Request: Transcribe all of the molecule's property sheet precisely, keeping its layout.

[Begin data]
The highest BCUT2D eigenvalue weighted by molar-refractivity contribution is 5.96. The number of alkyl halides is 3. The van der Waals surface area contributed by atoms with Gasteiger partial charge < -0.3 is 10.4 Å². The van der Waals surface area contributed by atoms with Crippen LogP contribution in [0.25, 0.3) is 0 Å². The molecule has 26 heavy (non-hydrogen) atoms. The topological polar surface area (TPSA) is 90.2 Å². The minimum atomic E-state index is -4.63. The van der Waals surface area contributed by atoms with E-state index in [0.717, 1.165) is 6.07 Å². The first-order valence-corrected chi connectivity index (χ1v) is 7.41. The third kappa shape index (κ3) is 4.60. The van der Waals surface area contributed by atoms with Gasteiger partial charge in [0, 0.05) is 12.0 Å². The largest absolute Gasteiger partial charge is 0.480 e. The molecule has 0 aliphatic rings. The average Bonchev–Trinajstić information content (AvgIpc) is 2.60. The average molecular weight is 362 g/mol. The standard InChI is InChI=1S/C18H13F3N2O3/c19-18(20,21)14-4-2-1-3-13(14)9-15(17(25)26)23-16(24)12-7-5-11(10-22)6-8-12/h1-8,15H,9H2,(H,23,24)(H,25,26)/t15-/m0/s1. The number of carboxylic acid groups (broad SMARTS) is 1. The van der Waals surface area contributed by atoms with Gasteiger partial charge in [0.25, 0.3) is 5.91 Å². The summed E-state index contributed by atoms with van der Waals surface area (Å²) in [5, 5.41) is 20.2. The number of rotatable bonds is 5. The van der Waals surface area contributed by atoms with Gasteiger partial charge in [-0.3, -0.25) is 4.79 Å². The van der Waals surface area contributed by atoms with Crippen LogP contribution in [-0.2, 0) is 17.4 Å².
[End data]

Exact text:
The highest BCUT2D eigenvalue weighted by molar-refractivity contribution is 5.96. The number of alkyl halides is 3. The van der Waals surface area contributed by atoms with Gasteiger partial charge < -0.3 is 10.4 Å². The van der Waals surface area contributed by atoms with Crippen LogP contribution in [0.25, 0.3) is 0 Å². The molecule has 26 heavy (non-hydrogen) atoms. The topological polar surface area (TPSA) is 90.2 Å². The minimum atomic E-state index is -4.63. The van der Waals surface area contributed by atoms with E-state index in [0.717, 1.165) is 6.07 Å². The first-order valence-corrected chi connectivity index (χ1v) is 7.41. The third kappa shape index (κ3) is 4.60. The van der Waals surface area contributed by atoms with Gasteiger partial charge in [0, 0.05) is 12.0 Å². The largest absolute Gasteiger partial charge is 0.480 e. The molecule has 0 aliphatic rings. The average Bonchev–Trinajstić information content (AvgIpc) is 2.60. The average molecular weight is 362 g/mol. The standard InChI is InChI=1S/C18H13F3N2O3/c19-18(20,21)14-4-2-1-3-13(14)9-15(17(25)26)23-16(24)12-7-5-11(10-22)6-8-12/h1-8,15H,9H2,(H,23,24)(H,25,26)/t15-/m0/s1. The number of carboxylic acid groups (broad SMARTS) is 1. The van der Waals surface area contributed by atoms with Gasteiger partial charge in [0.25, 0.3) is 5.91 Å². The summed E-state index contributed by atoms with van der Waals surface area (Å²) in [5, 5.41) is 20.2. The number of rotatable bonds is 5. The van der Waals surface area contributed by atoms with Gasteiger partial charge in [-0.3, -0.25) is 4.79 Å². The van der Waals surface area contributed by atoms with Crippen LogP contribution in [-0.2, 0) is 17.4 Å².